Filipino Leaders Advocate For Better Science Curriculum, Teacher Salaries

A shortage of good science teachers and low salaries may affect the progress of the new K-12 curriculum, say Filipino educators and leaders.

AsianScientist (Mar. 18, 2013) – More than just changing the curriculum, the government needs to invest in teachers and facilities to improve the competency of Filipino students and encourage them to enter science and technology professions, according to education reform advocates.

These comments were made amid the debate sparked by a recent report that the education department decided to drop science from the list subjects taken up by grade one and two students. This is in line with the new K to 12 Basic Education Curriculum (widely known as K-12), which was enforced in the school year that started June 2012 and adds two more years to the country’s basic education curriculum. Critics claimed that this move will hurt students who have been lagging behind in their science and math scores compared to other students in the region.

Philippine education officials have since clarified that science has not been taught as a separate subject in elementary grades one and two since 1983. They also assured that science concepts will be incorporated in other subjects, before introducing science as a separate subject starting in the third grade.

But this failed to assuage concerns on how poor math and science scores reflect the low quality of basic education in the country, beleaguered as it is by the lack of school teachers, textbooks, and classrooms.

Angel de Dios, associate professor at Georgetown University in the United States and an advocate of education reform in the country, questions why education officials continue the practice of excluding science from the grades one and two curricula.

“The fundamentals of the science disciplines, which could be as simple as listening attentively and carefully to what others say, or developing keen observation skills, are necessary toward the development of a critical and questioning mind. Not having a formal subject of science in the early years denies its primary role in humanity, how we reason, relate, and represent,” De Dios told Asian Scientist Magazine.

ACT Teachers Partylist Representative Antonio Tinio said that more than the curriculum itself, there are other factors that contribute to science comprehension in Filipino students.

“We have a lot of problems in the country’s science education. One of them is the shortage of teachers who have a background in science,” Tinio said in an interview with Asian Scientist Magazine.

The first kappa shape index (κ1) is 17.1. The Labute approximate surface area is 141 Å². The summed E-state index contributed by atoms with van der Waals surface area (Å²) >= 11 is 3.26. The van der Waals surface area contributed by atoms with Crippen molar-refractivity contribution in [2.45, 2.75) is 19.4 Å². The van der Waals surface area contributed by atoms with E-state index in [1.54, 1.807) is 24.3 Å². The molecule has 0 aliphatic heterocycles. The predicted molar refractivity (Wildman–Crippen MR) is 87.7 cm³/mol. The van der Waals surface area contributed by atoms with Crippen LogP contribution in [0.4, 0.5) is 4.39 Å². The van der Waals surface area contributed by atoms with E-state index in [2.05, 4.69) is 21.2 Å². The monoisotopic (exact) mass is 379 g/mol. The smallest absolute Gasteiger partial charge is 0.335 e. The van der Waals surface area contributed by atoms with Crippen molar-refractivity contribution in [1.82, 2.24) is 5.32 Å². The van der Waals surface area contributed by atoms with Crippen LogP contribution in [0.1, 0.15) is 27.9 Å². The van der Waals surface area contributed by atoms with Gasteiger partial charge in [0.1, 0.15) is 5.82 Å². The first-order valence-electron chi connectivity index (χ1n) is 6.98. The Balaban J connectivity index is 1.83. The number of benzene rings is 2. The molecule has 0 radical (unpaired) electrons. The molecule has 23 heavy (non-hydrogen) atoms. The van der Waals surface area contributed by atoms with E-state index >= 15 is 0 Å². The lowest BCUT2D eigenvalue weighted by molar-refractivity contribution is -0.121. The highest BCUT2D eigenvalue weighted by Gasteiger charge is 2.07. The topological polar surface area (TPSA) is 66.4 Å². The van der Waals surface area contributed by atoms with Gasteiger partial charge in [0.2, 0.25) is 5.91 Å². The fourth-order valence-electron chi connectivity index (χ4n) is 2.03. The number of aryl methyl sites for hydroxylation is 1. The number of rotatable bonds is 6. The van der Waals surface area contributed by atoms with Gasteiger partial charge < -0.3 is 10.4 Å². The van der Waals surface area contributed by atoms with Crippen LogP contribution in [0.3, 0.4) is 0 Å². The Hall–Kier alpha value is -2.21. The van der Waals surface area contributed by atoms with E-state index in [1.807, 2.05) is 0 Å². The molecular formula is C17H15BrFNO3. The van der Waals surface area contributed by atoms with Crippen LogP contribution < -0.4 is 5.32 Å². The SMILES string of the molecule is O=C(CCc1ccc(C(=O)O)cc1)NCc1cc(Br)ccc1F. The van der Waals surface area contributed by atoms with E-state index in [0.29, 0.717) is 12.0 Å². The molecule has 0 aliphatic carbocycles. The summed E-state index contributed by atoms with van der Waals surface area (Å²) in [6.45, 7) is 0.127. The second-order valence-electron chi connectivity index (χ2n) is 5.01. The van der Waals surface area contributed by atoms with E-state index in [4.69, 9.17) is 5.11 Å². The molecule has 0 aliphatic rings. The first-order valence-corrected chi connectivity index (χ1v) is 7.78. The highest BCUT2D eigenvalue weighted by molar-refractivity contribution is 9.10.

Tinio, who authored a bill seeking to increase teachers’ salaries, notes that most public school teachers teach science subjects even if they do not have the necessary training. But more concerning is the fact that they’re poorly paid.

In the Philippines, a public school teacher earns about US$400 a month – barely enough to cover minimum monthly expenses in Metro Manila, where one needs at least US$500 a month to live decently and feed a family. This earning discrepancy deters professionals from going into the teaching profession, who resort instead to becoming call center agents where they can earn over US$500 a month even without a college diploma. It has also resulted in a shortage of teachers; In the current school year alone, the Department of Education (DepEd) said the public school system lacks 47,584 teachers.

“We need higher salaries and benefits for teachers. If the salaries are too low, then you can’t expect to hire the best ones for the job,” Tinio said, noting that the government needs to increase its education budget to hire and train more teachers.

Tinio added that there was a lack of science facilities and laboratories that would help to improve science education in the country.

In a separate interview, Raymond Palatino, Kabataan (Youth) Partylist Representative, suggested that apart from hiring more science major teachers to teach science, the DepEd should report the status of science education and science schools, including an inventory of science laboratories in basic schools.

“K-12 would be rendered meaningless if basic science teaching is not improved,” he said.

Palatino added that education officials also need to review the science curriculum, and “make it more responsive to the Philippine context while adopting global standards.”

The government, for its part, is implementing several programs to respond to this problem. The DepEd, for instance, received the biggest share of the 2.006 trillion pesos, or roughly US$5 billion, national budget for this year. The DepEd received 293.32 billion pesos, higher than last year’s 238.8 billion pesos. Education Secretary Armin Luistro said the higher budget will be used to hire new teachers, build more classrooms, and construct new water, toilet, and sanitation facilities.


Copyright: Asian Scientist Magazine; Photo: United States Marine Corps Official Page/Flickr/CC.
Disclaimer: This article does not necessarily reflect the views of AsianScientist or its staff.

Prime Sarmiento is a Manila-based travel and science journalist. She specializes in reporting on health, environment and agriculture in Southeast Asia.

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